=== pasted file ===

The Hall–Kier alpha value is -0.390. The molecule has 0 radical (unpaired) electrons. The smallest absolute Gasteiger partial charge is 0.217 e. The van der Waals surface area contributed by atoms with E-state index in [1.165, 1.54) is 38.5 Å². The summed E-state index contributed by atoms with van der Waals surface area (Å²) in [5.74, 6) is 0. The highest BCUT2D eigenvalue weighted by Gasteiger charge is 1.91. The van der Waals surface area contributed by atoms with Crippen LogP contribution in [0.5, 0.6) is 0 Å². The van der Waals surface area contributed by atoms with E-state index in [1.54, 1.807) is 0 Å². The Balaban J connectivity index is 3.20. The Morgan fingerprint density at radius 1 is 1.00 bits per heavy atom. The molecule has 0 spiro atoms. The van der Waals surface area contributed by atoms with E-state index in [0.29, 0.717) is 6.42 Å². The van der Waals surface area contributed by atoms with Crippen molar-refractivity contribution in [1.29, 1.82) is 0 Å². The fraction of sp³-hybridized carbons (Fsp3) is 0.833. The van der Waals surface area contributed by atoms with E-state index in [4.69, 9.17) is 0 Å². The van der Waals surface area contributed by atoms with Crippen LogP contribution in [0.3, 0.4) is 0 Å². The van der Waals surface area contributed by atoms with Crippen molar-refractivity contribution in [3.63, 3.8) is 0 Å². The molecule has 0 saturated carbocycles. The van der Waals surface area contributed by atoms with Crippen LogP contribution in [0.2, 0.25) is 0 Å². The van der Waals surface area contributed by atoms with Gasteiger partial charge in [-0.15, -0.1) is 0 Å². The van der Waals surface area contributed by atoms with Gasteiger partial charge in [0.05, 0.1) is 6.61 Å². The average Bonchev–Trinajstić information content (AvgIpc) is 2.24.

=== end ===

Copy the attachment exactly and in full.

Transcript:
The Hall–Kier alpha value is -0.390. The molecule has 0 radical (unpaired) electrons. The smallest absolute Gasteiger partial charge is 0.217 e. The van der Waals surface area contributed by atoms with E-state index in [1.165, 1.54) is 38.5 Å². The summed E-state index contributed by atoms with van der Waals surface area (Å²) in [5.74, 6) is 0. The highest BCUT2D eigenvalue weighted by Gasteiger charge is 1.91. The van der Waals surface area contributed by atoms with Crippen LogP contribution in [0.5, 0.6) is 0 Å². The van der Waals surface area contributed by atoms with E-state index in [1.54, 1.807) is 0 Å². The Balaban J connectivity index is 3.20. The Morgan fingerprint density at radius 1 is 1.00 bits per heavy atom. The molecule has 0 spiro atoms. The van der Waals surface area contributed by atoms with E-state index in [0.29, 0.717) is 6.42 Å². The van der Waals surface area contributed by atoms with Crippen molar-refractivity contribution in [1.29, 1.82) is 0 Å². The fraction of sp³-hybridized carbons (Fsp3) is 0.833. The van der Waals surface area contributed by atoms with E-state index in [4.69, 9.17) is 0 Å². The van der Waals surface area contributed by atoms with Crippen LogP contribution in [0.3, 0.4) is 0 Å². The van der Waals surface area contributed by atoms with Crippen molar-refractivity contribution in [3.63, 3.8) is 0 Å². The molecule has 0 saturated carbocycles. The van der Waals surface area contributed by atoms with Crippen LogP contribution in [0.2, 0.25) is 0 Å². The van der Waals surface area contributed by atoms with Gasteiger partial charge in [-0.15, -0.1) is 0 Å². The van der Waals surface area contributed by atoms with Gasteiger partial charge in [0.05, 0.1) is 6.61 Å². The average Bonchev–Trinajstić information content (AvgIpc) is 2.24.